Tuesday 18 December 2012

Allan Little's Choice is Made

Following on from the post before last.....

Having just listened to Europe Moves East, I would say that the programme concentrated on Polish-German relations to the exclusion of pretty much everything else. There were many interesting insights into the relationship between the two countries, especially those into the Kohl administration's hopes for new friends in the East to make Germany a country entirely surrounded by friends for the first time in its history. Yes, the growing warmth between the two is a wonderful thing. Truly wonderful.

So Czech, Hungarian or Latvian Euroscepticism wasn't on the agenda at all. Poland is the East, as far as Europe Moves East was concerned. 

British Euroscepticism was on the agenda.  There were many, often sustained criticisms of British Eurosceptic attitudes towards the EU from several of Allan's 'talking heads'  throughout the course of the programme. Unfortunately, British Eurosceptics themselves were nowhere to be heard, so no defence of their position was heard. That was much as I expected from an Allan Little documentary on the EU. 

The one concession to Euroscepticism came in the form of a very brief, one-off appearance by Marek Migalski from the Poland Comes First party. In less than a minute he was gone. Still, at least he was there - even if you might have missed him had you sneezed at the wrong moment! I have to say I expected no concessions whatsoever to Euroscepticism from Allan Little. 

His Euro-enthusiast countrymen, Radoslaw Sikorski, the Polish foreign minister, and Jan Rostowski, the Polish finance minister, were the true voices of Poland for the programme; indeed, Allan at one stage actually averred than generations of Poles spoke through Mr. Sikorski.  Mateusz Koracki, the young Euro-enthusiast tour guide, also appeared - as above. 

At with Europe's Choice, it was the familiar diet of pro-European voices advancing Allan Little's pro-European-sounding narrative -  Joachim Bitterlich, Helmut Kohl’s advisor; Dietrich von Kyaw, former German ambassador to the EU; and Jörg Müller-Kindt, an enthusiastically pro-EU businessman, represented the Germans.  Élisabeth Guigou, advisor to President Mitterand, was there for the French. 

The sign of bias I was particularly looking out for was who was chosen to speak for the UK. There, criticising Mrs. Thatcher, admiring the course of European advancement and acting throughout as one of Allan Little's main 'talking heads', was Sir John, Lord Kerr, former UK ambassador to the EU - one of Britain's leading Europhiles, serving as Chairman of the [pro-EU] Centre for European Reform, Vice-President of the [pro-EU] European Policy Centre and a Council member of the [pro-EU] Business for New Europe. Quite an unbalanced choice, wouldn't you say? Shouldn't we have had a counterbalancing, Eurosceptic British voice to balance him out - and answer the many criticisms of Britain Euroscepticism (including repeated digs at Mrs. Thatcher) being made at intervals throughout? I think we should.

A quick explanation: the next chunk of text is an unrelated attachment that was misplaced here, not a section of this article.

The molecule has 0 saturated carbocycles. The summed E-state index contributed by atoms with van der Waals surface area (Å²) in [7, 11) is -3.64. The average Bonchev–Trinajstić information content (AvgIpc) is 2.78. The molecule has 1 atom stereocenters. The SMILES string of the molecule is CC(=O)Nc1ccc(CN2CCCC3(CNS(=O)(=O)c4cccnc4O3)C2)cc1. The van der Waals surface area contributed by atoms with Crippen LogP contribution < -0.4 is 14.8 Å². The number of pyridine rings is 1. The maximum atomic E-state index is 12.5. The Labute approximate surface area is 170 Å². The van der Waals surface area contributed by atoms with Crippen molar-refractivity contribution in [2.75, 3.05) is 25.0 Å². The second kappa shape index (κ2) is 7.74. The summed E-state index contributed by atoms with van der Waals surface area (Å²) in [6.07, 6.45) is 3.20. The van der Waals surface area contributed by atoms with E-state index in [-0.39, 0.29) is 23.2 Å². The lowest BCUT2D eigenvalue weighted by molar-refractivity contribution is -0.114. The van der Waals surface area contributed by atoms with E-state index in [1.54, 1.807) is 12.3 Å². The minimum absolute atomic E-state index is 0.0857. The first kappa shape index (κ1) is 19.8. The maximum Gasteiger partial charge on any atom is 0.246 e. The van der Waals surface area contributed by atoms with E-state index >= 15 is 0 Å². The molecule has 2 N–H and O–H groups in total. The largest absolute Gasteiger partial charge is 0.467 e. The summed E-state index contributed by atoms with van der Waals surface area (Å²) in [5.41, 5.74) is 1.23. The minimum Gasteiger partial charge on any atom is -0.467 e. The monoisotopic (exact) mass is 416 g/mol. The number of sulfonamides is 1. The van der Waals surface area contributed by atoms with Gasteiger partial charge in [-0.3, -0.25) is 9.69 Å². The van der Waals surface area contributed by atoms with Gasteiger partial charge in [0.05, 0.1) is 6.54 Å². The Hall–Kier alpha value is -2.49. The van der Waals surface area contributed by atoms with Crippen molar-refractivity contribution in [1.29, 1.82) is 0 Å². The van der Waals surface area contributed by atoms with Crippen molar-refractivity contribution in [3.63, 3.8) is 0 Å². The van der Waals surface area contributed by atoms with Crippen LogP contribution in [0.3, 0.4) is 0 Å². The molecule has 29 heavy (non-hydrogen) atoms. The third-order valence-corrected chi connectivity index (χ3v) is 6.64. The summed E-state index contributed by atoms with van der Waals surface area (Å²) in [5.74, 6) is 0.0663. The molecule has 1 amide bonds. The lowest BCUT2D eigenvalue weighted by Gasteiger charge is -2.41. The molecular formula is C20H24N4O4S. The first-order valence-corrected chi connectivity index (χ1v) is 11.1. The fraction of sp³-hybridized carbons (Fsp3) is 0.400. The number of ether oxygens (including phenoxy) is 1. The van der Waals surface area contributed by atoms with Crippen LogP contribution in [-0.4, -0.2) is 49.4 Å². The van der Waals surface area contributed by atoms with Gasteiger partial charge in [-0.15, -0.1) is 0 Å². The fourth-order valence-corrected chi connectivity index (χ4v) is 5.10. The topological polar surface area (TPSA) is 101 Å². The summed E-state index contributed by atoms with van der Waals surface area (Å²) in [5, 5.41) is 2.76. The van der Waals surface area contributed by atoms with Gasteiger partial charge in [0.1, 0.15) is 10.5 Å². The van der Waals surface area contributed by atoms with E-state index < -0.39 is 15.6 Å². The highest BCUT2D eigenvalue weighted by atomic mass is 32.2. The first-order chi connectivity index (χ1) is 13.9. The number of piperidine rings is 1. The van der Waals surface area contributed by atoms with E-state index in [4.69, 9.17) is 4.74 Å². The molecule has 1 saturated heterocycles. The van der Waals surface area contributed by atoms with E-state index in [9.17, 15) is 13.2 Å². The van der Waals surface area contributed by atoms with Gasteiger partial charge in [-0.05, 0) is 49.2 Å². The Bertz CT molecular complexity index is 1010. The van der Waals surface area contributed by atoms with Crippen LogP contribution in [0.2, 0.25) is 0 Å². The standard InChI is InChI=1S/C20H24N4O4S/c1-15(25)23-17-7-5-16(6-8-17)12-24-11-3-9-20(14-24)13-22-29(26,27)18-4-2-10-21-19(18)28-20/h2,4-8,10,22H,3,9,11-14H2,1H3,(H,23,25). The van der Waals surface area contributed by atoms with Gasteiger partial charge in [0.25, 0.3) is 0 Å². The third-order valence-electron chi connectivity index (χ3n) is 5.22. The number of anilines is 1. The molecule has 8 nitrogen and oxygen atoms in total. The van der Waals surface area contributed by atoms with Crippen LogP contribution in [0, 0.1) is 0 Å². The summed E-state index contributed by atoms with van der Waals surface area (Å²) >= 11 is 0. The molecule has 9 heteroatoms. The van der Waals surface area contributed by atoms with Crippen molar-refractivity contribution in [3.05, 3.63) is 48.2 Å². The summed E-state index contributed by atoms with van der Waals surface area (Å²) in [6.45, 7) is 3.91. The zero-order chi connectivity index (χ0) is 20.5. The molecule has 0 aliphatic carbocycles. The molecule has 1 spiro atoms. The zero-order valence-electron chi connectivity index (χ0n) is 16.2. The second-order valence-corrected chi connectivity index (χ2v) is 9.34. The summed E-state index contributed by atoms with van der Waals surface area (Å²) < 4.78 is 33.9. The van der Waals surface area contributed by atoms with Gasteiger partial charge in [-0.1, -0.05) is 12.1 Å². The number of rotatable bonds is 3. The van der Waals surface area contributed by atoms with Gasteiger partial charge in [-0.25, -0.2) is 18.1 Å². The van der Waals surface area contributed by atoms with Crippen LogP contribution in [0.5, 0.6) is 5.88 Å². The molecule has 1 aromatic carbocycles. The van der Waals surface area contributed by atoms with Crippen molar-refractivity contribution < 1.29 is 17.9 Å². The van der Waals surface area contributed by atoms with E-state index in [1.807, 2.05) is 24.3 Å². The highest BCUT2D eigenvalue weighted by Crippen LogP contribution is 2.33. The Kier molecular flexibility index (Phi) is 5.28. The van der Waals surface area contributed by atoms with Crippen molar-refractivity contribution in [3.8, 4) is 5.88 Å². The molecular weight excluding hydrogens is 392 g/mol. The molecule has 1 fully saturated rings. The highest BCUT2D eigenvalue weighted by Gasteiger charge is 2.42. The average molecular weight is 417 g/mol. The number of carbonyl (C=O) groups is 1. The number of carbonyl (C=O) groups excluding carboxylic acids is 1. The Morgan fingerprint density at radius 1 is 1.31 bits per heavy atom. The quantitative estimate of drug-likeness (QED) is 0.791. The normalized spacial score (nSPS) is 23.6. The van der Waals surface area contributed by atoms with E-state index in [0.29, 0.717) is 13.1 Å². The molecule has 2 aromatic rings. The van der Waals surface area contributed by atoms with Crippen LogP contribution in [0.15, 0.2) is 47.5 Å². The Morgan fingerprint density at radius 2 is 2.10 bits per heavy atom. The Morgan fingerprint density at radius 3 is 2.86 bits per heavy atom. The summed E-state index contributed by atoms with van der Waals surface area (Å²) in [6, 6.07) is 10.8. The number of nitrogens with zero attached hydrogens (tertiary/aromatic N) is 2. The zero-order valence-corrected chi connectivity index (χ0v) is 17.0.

The other 'talking head' was the historian Anne Applebaum. I thought it was quite unusual that Allan Little missed out one bit of biographical detail about her that would surely have been relevant to the discussion - a detail I suspect most Radio 4 listeners would have been completely unaware of. Anne is married to one of Allan Little's other talking heads, Mr. Sikorski - the foreign minister Allan Little says speaks for generations of Poles. Anne Applebaum added no note of Euroscepticism into the mix, somewhat unsurprisingly.  

And it's to Anne that we now turn. As she herself wrote in the aftermath of the success of her husband's party in the last Polish elections, "Poland might just be the most pro-European country in all of Europe right now." She wrote that in an article about her husband's homeland called Europe's only fan? Allan Little's focus on Poland and Poland alone of all the ten Eastern Bloc accession countries risked misleading listeners into assuming that Poland is necessarily representative and that its Euro-enthusiasm is a particular headache for us heel-dragging Brits. Our Czech Eurosceptic friends may have had something a little different to say, had we heard from them. 

As with Europe's Choice I found myself alternating between feelings of interest and feelings of exasperation - the latter arising from the sense of been repeatedly hit over the head with a metaphorical handbag wielded by Allan Little. The handbag he was so relentlessly whacking against our poor pates contained the message that the European Union is the agent of something wonderful - the coming together of Germany and Poland. Indeed it may be; however, that doesn't mean that the European Union (as now constituted) is necessarily a good thing as a whole, nor that we should all be rejoicing at its wonderfulness.  

The programme is now available to listen to. Please do. 

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